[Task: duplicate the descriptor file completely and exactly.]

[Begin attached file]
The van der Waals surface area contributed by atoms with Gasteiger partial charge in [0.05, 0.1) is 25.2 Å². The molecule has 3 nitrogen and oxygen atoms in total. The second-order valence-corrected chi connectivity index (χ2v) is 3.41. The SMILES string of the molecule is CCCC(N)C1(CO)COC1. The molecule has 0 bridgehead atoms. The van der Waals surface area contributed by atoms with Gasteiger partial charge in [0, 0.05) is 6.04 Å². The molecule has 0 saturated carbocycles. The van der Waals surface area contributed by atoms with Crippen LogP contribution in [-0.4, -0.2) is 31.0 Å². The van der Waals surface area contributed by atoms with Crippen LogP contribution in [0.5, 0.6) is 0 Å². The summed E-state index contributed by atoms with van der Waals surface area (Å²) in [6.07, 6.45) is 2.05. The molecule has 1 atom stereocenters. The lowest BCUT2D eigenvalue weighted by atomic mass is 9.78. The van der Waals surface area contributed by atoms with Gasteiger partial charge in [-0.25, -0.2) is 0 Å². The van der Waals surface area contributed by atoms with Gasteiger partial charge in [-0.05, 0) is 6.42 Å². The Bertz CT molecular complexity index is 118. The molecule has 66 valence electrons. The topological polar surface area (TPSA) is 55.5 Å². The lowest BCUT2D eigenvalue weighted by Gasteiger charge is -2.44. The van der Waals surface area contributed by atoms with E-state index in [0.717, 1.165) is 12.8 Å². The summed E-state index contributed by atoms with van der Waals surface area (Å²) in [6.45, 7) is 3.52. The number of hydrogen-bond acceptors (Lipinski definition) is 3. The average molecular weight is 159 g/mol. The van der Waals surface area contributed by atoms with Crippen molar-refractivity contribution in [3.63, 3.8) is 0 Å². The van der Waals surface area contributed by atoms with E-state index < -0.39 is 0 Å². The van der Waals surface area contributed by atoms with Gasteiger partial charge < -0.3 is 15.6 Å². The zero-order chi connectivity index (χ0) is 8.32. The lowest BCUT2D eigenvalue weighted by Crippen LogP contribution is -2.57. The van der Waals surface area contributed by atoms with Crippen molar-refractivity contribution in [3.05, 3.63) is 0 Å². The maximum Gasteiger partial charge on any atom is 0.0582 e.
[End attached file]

The van der Waals surface area contributed by atoms with Gasteiger partial charge in [0.05, 0.1) is 25.2 Å². The molecule has 3 nitrogen and oxygen atoms in total. The second-order valence-corrected chi connectivity index (χ2v) is 3.41. The SMILES string of the molecule is CCCC(N)C1(CO)COC1. The molecule has 0 bridgehead atoms. The van der Waals surface area contributed by atoms with Gasteiger partial charge in [0, 0.05) is 6.04 Å². The molecule has 0 saturated carbocycles. The van der Waals surface area contributed by atoms with Crippen LogP contribution in [-0.4, -0.2) is 31.0 Å². The van der Waals surface area contributed by atoms with Crippen LogP contribution in [0.5, 0.6) is 0 Å². The summed E-state index contributed by atoms with van der Waals surface area (Å²) in [6.07, 6.45) is 2.05. The molecule has 1 atom stereocenters. The lowest BCUT2D eigenvalue weighted by atomic mass is 9.78. The van der Waals surface area contributed by atoms with Gasteiger partial charge in [-0.25, -0.2) is 0 Å². The van der Waals surface area contributed by atoms with Gasteiger partial charge in [-0.05, 0) is 6.42 Å². The Bertz CT molecular complexity index is 118. The molecule has 66 valence electrons. The topological polar surface area (TPSA) is 55.5 Å². The lowest BCUT2D eigenvalue weighted by Gasteiger charge is -2.44. The van der Waals surface area contributed by atoms with E-state index in [0.717, 1.165) is 12.8 Å². The summed E-state index contributed by atoms with van der Waals surface area (Å²) in [6.45, 7) is 3.52. The number of hydrogen-bond acceptors (Lipinski definition) is 3. The average molecular weight is 159 g/mol. The van der Waals surface area contributed by atoms with Crippen molar-refractivity contribution in [3.63, 3.8) is 0 Å². The van der Waals surface area contributed by atoms with E-state index < -0.39 is 0 Å². The van der Waals surface area contributed by atoms with Gasteiger partial charge < -0.3 is 15.6 Å². The zero-order chi connectivity index (χ0) is 8.32. The lowest BCUT2D eigenvalue weighted by Crippen LogP contribution is -2.57. The van der Waals surface area contributed by atoms with Crippen molar-refractivity contribution in [3.05, 3.63) is 0 Å². The maximum Gasteiger partial charge on any atom is 0.0582 e.